Brazilians will pay their final respects to football great Pelé with a 24-hour public wake, which begins on Monday at the Urbano Caldeira Stadium, the home of his former football club Santos.
On Tuesday, a funeral procession will then carry Pelé’s coffin through the streets of the city of Santos, including passing down the street where Pelé’s 100-year-old mother, Celeste Arantes, lives.
The procession will continue to Pelé’s final resting place, the Memorial Necrópole Ecumênica cemetery, where a private funeral will be held for family members.
Fireworks greeted the hearse carrying Pelé’s coffin as it left the Albert Einstein Hospital in São Paulo, where the three-time World Cup winner died on Thursday from multiple organ failure due to the progression of colon cancer.
The hearse was under a heavy police escort as it headed the stadium, where his coffin will be placed in the middle of the pitch.
Fans had already started lining the streets in the early hours of Monday morning, many holding flags or banners with messages for ‘O Rei’ (“The King”). “Pelé, you are eternal,” read one by the side of the highway.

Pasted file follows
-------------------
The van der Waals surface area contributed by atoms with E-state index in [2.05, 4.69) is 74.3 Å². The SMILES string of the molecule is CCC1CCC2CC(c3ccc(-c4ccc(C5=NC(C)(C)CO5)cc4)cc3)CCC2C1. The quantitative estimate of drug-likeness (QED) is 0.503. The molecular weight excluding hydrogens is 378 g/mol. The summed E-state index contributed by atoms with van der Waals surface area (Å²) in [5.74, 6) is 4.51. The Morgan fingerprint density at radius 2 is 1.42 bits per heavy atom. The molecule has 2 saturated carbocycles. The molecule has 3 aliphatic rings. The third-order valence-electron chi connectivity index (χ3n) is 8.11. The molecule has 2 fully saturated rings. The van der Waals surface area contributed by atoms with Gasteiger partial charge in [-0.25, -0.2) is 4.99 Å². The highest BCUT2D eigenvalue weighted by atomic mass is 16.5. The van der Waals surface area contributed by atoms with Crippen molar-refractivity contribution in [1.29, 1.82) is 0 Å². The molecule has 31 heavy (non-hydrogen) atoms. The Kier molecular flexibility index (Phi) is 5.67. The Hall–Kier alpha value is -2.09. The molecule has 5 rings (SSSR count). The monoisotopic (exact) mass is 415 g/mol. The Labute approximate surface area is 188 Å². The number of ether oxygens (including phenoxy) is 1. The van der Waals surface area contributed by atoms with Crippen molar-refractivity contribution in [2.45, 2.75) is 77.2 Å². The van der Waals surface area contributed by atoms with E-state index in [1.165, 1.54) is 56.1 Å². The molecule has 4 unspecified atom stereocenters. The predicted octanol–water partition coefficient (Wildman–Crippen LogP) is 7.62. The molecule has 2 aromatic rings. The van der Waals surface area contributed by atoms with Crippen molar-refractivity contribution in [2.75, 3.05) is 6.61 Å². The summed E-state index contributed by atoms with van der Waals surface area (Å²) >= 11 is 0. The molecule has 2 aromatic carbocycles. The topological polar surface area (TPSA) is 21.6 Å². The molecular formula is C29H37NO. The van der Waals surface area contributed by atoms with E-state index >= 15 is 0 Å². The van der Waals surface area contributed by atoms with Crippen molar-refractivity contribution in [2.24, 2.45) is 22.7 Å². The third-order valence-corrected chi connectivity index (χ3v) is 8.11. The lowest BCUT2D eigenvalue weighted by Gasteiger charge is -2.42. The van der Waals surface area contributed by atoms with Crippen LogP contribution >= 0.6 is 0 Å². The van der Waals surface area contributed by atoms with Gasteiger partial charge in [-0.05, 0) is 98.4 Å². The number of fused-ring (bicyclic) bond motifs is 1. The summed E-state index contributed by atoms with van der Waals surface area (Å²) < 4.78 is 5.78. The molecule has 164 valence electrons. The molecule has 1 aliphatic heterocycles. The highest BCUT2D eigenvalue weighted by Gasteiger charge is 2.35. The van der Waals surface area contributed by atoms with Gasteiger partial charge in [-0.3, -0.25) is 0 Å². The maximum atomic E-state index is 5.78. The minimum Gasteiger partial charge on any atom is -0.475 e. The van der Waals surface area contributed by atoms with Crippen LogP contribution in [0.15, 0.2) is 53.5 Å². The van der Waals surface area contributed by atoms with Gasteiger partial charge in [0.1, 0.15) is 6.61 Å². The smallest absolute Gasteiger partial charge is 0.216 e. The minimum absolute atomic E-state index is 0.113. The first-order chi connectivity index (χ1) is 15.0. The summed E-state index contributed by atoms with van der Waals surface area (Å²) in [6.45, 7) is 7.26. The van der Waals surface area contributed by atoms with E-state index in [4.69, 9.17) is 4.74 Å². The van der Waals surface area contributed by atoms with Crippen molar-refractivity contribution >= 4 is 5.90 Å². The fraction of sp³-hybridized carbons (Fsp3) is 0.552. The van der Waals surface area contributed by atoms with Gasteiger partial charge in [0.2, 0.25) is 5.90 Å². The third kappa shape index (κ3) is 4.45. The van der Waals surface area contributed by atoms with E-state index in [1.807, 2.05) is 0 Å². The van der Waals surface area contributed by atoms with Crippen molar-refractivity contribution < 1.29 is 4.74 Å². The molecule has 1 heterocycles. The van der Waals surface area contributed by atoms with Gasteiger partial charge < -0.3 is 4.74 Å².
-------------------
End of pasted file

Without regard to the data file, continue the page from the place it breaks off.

Inside Santos’ 16,000-seater stadium, a number of large banners had been placed throughout the stands, with one reading “long live The King.”
For more than 60 years, the name Pelé has been synonymous with football. He played in four World Cups and is the only player in history to win three, but his legacy stretched far beyond his trophy haul and remarkable goal-scoring record.
“I was born to play football, just like Beethoven was born to write music and Michelangelo was born to paint,” Pelé famously said.
Pelé, born Edson Arantes do Nascimento, is widely regarded as one of the greatest players in history and Brazil held three days of national mourning following his death.
Tributes have poured in from sports stars, politicians and musicians from all around the world for a man that transcended his sport and became a global icon.
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